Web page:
French conservitives relaunch campaign for embattled Francois Fillon

French conservitives relaunch campaign for embattled Francois FillonFrançois Fillon's vow to fight to the very end received a boost on Monday when his Republicans party unanimously pledged their support for the embattled candidate after weeks of crisis provoked by his wife's fake jobs scandal, AFP reported on Monday.

Leaders of Francois Fillon's rightwing Republicans party on Monday "unanimously" renewed their support for their embattled presidential candidate, after veteran conservative Alain Juppé resisted calls to step in as an alternative runner.

"The political committee, after a wide-ranging exchange, unanimously renewed its support for Francois Fillon," Senate speaker Gerard Larcher told reporters after around 20 party seniors met to "evaluate" the crisis sparked by the fake jobs scandal clouding Fillon

Fillon had told the meeting that Juppe's definitive decision not to run "confirmed that there isn't a plan B" to his candidacy.

"We have lost too much time with vain debates, leaving the way open for the far right and candidates on the left who are rubbing their hands over our disunity," Fillon said with just seven weeks to go before the country goes to the polls in a two-stage vote.

In a sombre statement earlier Monday, Juppe, said he would not stand in for Fillon, whom he criticised for his defiance of the justice system and swipes at the media.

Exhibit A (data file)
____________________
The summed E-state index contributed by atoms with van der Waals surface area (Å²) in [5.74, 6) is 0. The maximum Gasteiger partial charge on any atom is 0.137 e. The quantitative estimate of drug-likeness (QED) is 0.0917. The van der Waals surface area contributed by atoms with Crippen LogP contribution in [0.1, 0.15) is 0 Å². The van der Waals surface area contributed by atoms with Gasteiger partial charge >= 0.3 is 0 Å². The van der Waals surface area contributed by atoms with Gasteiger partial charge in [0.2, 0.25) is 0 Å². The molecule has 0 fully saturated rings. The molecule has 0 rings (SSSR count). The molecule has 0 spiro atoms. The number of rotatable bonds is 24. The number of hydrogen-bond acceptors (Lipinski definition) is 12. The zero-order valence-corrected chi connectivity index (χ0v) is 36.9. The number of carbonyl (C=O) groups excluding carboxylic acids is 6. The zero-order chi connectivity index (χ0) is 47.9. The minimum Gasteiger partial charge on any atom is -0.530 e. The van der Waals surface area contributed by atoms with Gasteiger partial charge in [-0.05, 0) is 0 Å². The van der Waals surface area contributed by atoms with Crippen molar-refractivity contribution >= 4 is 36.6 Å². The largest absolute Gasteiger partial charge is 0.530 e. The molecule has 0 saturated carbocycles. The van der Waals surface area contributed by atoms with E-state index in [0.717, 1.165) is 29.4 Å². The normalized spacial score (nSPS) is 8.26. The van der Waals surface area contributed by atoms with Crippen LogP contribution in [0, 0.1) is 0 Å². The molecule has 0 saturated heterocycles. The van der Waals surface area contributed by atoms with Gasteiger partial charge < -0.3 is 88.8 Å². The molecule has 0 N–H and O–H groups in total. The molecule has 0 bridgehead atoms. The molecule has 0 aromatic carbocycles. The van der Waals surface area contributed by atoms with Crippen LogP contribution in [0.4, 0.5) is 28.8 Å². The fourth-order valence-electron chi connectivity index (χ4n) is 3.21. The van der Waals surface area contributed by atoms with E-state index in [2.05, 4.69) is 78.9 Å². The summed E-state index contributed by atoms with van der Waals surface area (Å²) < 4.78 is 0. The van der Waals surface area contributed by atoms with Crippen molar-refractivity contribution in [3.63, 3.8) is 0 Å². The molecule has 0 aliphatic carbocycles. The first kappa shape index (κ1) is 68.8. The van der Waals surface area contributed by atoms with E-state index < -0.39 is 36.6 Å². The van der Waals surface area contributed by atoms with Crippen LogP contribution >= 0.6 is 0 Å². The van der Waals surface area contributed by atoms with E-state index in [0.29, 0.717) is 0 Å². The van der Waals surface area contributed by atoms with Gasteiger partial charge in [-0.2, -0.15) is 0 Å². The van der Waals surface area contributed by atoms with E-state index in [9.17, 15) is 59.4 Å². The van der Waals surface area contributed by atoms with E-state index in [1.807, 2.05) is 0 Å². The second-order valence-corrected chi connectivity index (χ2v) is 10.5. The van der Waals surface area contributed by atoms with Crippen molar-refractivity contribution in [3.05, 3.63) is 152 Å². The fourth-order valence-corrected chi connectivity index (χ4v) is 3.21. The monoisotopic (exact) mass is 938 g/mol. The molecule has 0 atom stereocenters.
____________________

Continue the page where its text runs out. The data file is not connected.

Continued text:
He also said France was "sick" and suffering from a "profound crisis of confidence".

Polls suggested Juppe would be more popular with voters, but the centrist is considered too soft on immigration and other social issues for many of Fillon's supporters on the right flank of the party.

Juppe's decision removes a major rival for Fillon, who is sticking with his bid for power despite the prospect of criminal charges later this month as well as mounting criticism within the party and falling poll numbers.

Fillon was once the favourite to be France's next leader but his campaign is mired in accusations he used public funds to pay his wife hundreds of thousands of euros for fake parliamentary jobs.

Insisting that his is "the only legitimate" candidacy, Fillon said "our voters will not forgive those who maintain the poison of division".

Although it appears now that he will be in the first round on April 23rd Fillon is far from certain of making it to the crucial second round. Both liberal Emmanuel Macron and Marine Le Pen are ahead of him in the polls.
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